Despite having a long, prolific life spanning nearly a century, the works of Arnold Cooke are little-known and regrettably uncelebrated outside of his native England. Cooke composed five symphonies, an opera, music for the ballet, and a wealth of chamber music. A student of Paul Hindemith, Cooke's proclivity for writing sonatas for solo instrument and piano is not surprising. Though Hindemith's influence is easily detectable, so, too, is Cooke's own sense of individuality. This British Music Society album offers listeners the first-ever recordings of Cooke's Viola Sonata (1937), Second Violin Sonata (1951), and Second Cello Sonata (1980) performed by Morgan Goff, Susanne Stanzeleit, and Raphael Wallfisch, respectively; each is joined by pianist Raphael Terroni. As listeners chronologically progress through the three sonatas, they will notice Hindemith's voice growing ever softer and Cooke's somewhat more melodious voice shining through. Each of the string soloists puts forth a wonderfully convincing performance filled with rhythmic precision, fluid dialogue between strings and piano, exceptional control of pacing and dynamics, and a clear commitment to Cooke's scores. The string soloists also deserve respect for their technical precision and meticulous intonation, and their ability to use their technical skills to highlight the abundant musical gestures in the music. Listeners unfamiliar with Arnold Cooke, and particularly those with an interest in quality chamber music, will certainly appreciate this addition to their collections.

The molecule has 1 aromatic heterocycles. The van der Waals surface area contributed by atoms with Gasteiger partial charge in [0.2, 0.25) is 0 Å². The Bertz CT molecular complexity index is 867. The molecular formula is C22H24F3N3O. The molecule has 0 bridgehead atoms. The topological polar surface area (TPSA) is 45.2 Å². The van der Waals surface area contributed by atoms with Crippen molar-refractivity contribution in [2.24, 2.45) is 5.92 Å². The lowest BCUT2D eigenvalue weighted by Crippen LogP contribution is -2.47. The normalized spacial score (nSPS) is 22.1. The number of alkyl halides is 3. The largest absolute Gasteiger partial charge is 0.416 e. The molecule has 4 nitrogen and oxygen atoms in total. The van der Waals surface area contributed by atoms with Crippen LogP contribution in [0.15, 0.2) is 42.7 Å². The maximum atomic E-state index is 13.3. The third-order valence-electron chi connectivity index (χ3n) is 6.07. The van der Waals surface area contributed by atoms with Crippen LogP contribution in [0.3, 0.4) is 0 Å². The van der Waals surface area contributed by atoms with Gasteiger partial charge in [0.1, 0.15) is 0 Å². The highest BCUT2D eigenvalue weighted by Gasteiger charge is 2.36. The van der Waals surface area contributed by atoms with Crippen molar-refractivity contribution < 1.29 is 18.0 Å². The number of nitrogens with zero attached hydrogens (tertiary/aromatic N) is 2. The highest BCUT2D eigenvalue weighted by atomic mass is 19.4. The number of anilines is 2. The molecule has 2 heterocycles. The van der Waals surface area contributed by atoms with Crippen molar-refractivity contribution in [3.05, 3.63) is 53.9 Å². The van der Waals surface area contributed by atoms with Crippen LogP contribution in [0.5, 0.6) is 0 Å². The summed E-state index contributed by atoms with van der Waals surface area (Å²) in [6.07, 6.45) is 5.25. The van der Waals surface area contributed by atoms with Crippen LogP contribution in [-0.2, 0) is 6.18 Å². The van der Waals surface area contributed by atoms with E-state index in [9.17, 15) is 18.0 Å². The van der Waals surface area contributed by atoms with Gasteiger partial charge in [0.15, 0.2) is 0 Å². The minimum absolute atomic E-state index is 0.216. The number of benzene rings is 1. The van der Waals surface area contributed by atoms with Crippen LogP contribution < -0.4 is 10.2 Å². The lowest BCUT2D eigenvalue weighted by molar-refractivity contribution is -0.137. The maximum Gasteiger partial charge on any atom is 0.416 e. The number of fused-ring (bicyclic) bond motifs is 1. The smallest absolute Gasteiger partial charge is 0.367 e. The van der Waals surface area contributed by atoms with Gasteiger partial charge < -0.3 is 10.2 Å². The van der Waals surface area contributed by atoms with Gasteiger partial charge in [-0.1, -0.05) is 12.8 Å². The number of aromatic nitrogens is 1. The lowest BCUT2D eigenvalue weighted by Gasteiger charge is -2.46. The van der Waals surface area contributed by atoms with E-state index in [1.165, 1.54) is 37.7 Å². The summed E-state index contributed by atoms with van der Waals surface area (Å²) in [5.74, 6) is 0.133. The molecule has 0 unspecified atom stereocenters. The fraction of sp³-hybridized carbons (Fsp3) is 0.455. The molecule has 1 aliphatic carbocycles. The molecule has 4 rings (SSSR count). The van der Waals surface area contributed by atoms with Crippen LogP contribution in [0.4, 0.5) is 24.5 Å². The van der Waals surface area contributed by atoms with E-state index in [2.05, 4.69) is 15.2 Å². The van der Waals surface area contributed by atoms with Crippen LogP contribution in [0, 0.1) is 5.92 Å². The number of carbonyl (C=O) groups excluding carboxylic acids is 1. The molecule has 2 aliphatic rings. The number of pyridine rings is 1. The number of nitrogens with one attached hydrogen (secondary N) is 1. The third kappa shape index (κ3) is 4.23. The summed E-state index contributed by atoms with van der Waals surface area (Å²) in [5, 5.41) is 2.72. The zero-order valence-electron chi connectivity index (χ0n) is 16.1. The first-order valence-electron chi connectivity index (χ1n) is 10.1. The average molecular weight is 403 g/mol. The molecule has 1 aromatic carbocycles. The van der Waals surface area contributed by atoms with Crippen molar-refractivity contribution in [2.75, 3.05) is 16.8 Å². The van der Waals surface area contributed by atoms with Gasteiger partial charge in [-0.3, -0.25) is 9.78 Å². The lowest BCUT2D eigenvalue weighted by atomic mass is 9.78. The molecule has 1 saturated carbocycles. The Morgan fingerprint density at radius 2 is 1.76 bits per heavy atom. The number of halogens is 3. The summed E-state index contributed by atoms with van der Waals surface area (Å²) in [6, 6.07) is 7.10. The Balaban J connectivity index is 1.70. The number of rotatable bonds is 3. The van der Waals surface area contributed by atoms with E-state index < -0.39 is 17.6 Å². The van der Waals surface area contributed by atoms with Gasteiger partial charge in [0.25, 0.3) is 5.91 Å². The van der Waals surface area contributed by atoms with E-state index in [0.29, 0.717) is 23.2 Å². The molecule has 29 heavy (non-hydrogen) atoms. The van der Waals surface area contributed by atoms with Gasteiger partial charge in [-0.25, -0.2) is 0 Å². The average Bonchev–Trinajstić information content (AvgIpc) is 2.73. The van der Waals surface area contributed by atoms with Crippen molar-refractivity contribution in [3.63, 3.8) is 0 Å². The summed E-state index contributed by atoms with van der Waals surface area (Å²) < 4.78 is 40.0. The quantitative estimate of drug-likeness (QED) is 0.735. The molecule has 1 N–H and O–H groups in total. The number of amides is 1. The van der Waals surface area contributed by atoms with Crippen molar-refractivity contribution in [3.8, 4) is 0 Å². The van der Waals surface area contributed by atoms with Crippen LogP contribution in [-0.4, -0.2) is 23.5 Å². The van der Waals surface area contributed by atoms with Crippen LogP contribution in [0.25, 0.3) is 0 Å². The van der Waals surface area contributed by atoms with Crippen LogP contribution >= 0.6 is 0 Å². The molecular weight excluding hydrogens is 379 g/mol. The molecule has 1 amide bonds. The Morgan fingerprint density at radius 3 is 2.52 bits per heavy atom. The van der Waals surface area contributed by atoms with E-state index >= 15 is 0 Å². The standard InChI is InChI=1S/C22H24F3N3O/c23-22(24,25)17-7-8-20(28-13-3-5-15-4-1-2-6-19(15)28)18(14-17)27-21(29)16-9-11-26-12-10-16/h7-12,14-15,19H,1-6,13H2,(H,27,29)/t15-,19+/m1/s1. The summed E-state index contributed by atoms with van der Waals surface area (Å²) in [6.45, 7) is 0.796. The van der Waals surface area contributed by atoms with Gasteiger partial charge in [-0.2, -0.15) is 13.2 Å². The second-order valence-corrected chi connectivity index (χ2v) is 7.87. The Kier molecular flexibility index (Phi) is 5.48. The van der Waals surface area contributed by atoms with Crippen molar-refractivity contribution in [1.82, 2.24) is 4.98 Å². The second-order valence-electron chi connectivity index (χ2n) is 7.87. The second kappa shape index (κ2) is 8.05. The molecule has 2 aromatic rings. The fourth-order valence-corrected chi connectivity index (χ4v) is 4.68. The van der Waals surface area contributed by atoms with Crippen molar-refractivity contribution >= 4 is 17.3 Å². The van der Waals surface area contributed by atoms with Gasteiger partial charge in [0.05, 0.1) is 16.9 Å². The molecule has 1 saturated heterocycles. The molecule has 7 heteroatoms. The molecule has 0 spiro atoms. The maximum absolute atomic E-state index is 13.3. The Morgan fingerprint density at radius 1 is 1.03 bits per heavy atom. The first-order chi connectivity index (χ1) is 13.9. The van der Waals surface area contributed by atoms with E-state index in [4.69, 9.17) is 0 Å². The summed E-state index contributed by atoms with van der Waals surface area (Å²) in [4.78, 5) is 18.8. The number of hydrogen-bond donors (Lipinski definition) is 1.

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AllMusic Review by Mike D. Brownell
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